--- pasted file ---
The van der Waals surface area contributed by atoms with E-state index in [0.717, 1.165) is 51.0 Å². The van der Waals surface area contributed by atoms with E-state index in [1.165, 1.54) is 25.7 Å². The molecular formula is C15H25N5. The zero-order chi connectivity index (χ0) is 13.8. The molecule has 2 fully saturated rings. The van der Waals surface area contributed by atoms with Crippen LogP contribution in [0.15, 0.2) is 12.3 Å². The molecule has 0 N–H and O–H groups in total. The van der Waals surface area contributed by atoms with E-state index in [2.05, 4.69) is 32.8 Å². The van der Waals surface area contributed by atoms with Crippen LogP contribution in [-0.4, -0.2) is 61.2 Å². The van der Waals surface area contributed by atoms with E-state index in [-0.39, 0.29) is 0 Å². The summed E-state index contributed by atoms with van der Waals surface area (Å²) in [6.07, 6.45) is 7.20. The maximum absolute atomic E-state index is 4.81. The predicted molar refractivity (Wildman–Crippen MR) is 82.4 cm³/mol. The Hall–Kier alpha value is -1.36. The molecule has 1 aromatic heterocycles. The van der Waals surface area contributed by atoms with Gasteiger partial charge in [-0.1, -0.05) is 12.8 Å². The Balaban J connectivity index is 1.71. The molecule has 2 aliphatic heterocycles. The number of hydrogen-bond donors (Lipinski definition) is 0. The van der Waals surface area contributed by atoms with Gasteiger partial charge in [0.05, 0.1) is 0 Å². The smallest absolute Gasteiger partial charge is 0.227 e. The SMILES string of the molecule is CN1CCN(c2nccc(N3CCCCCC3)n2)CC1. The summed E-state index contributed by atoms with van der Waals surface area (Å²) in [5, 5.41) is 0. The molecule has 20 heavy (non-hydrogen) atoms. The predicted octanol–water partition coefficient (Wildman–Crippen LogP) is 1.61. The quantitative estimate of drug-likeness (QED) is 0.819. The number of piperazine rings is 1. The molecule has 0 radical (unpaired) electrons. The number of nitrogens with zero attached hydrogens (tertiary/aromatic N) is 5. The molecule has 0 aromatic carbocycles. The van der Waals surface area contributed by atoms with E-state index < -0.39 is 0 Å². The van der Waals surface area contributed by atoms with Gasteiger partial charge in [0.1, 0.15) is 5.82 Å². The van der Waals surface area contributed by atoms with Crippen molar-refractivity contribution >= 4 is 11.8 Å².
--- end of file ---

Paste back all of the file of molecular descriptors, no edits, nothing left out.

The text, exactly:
The van der Waals surface area contributed by atoms with E-state index in [0.717, 1.165) is 51.0 Å². The van der Waals surface area contributed by atoms with E-state index in [1.165, 1.54) is 25.7 Å². The molecular formula is C15H25N5. The zero-order chi connectivity index (χ0) is 13.8. The molecule has 2 fully saturated rings. The van der Waals surface area contributed by atoms with Crippen LogP contribution in [0.15, 0.2) is 12.3 Å². The molecule has 0 N–H and O–H groups in total. The van der Waals surface area contributed by atoms with E-state index in [2.05, 4.69) is 32.8 Å². The van der Waals surface area contributed by atoms with Crippen LogP contribution in [-0.4, -0.2) is 61.2 Å². The van der Waals surface area contributed by atoms with E-state index in [-0.39, 0.29) is 0 Å². The summed E-state index contributed by atoms with van der Waals surface area (Å²) in [6.07, 6.45) is 7.20. The maximum absolute atomic E-state index is 4.81. The predicted molar refractivity (Wildman–Crippen MR) is 82.4 cm³/mol. The Hall–Kier alpha value is -1.36. The molecule has 1 aromatic heterocycles. The van der Waals surface area contributed by atoms with Gasteiger partial charge in [-0.1, -0.05) is 12.8 Å². The Balaban J connectivity index is 1.71. The molecule has 2 aliphatic heterocycles. The number of hydrogen-bond donors (Lipinski definition) is 0. The van der Waals surface area contributed by atoms with Gasteiger partial charge in [0.05, 0.1) is 0 Å². The smallest absolute Gasteiger partial charge is 0.227 e. The SMILES string of the molecule is CN1CCN(c2nccc(N3CCCCCC3)n2)CC1. The summed E-state index contributed by atoms with van der Waals surface area (Å²) in [5, 5.41) is 0. The molecule has 20 heavy (non-hydrogen) atoms. The predicted octanol–water partition coefficient (Wildman–Crippen LogP) is 1.61. The quantitative estimate of drug-likeness (QED) is 0.819. The number of piperazine rings is 1. The molecule has 0 radical (unpaired) electrons. The number of nitrogens with zero attached hydrogens (tertiary/aromatic N) is 5. The molecule has 0 aromatic carbocycles. The van der Waals surface area contributed by atoms with E-state index < -0.39 is 0 Å². The van der Waals surface area contributed by atoms with Gasteiger partial charge in [0.1, 0.15) is 5.82 Å². The van der Waals surface area contributed by atoms with Crippen molar-refractivity contribution >= 4 is 11.8 Å².